I’ve always been extremely interested to hear from others who like me, have a shared  experience of being an OC, having found themselves alone without any extended family connections at the loss of their parents and, who may have experienced some level of hostility and violence within these systems. Given the complexities and variations of these experiences,  creating some dialogue of the experience can only assist to broaden understanding of the issues. Although  My experience feels extremely unique,  this may be partly because I am an OC, in the bigger scheme of things it may not be uncommon. The experience of having  children has been instigative in changing everything for me,  and although I never wanted to have kids,  I feel extremely glad for the experience and consider it an absolute blessing that the gaps that existed when it was “just me” have now been filled and extended to include others.  


  • Alesia


    I know your post is over a year old but I’ve just come across it. Our similarities astonish me to some extent. I am now 52, a late only (mother 35 at my birth), both parents alcoholics, my mother died of cancer when I was 7 and my father died of cancer (self induced) when I was 25. My mother was also an only(so no maternal cousins) and my father was the youngest of his siblings which meant, exactly like you, my paternal first cousins mostly have children older than I so no commonality with the firsts and no adult contact with their children. After my mother died my father and I moved in with his sister, my aunt, which is where I grew up and she largely raised me as his drinking was long past him being functional.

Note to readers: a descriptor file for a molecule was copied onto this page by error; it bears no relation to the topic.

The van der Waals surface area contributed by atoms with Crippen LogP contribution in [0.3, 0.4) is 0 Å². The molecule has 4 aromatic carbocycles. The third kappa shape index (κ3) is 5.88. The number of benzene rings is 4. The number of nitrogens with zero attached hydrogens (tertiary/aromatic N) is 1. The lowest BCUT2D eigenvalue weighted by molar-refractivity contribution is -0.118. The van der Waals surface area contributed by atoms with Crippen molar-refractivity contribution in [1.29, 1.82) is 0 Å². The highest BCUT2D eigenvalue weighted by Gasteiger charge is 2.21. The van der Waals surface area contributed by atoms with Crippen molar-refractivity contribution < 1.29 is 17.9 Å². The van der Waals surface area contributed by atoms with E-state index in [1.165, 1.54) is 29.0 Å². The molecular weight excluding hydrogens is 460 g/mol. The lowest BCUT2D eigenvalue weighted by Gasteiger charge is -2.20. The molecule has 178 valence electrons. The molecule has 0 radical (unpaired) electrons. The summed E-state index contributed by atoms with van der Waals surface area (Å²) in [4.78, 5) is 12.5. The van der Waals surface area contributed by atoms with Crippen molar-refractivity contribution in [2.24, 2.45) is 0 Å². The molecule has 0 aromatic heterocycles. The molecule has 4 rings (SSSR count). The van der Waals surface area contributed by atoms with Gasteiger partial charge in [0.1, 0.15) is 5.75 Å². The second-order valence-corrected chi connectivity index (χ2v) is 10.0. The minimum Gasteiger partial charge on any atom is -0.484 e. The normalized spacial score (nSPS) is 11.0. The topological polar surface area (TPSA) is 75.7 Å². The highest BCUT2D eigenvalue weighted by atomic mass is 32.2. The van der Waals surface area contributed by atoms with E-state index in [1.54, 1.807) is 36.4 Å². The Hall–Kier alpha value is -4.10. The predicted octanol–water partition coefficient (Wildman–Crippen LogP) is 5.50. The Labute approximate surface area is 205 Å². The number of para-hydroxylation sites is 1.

Fast forward many years and I married at 21, had my first of three children beginning at age 27 and ending with last birth at 35. Never thought I would marry and certainly hadn’t considered children. But once I had the first child I vowed that he would not be an only so then along came super planned #2 who was supposed to be last but alas then there was our happy accident #3. To say I was ‘a little weird’ when thrust into the parenting role would be an understatement: no experience with kids, babies, friends with babies, friends with children, nothing-nada-zilch. So I bumbled along and thought I had enough of it right to not worry. Neither of my parents lived to see my children so therefore no grandparents on my side. The aunt that raised me became Grandma to them and she loved them and they loved her and so life went on.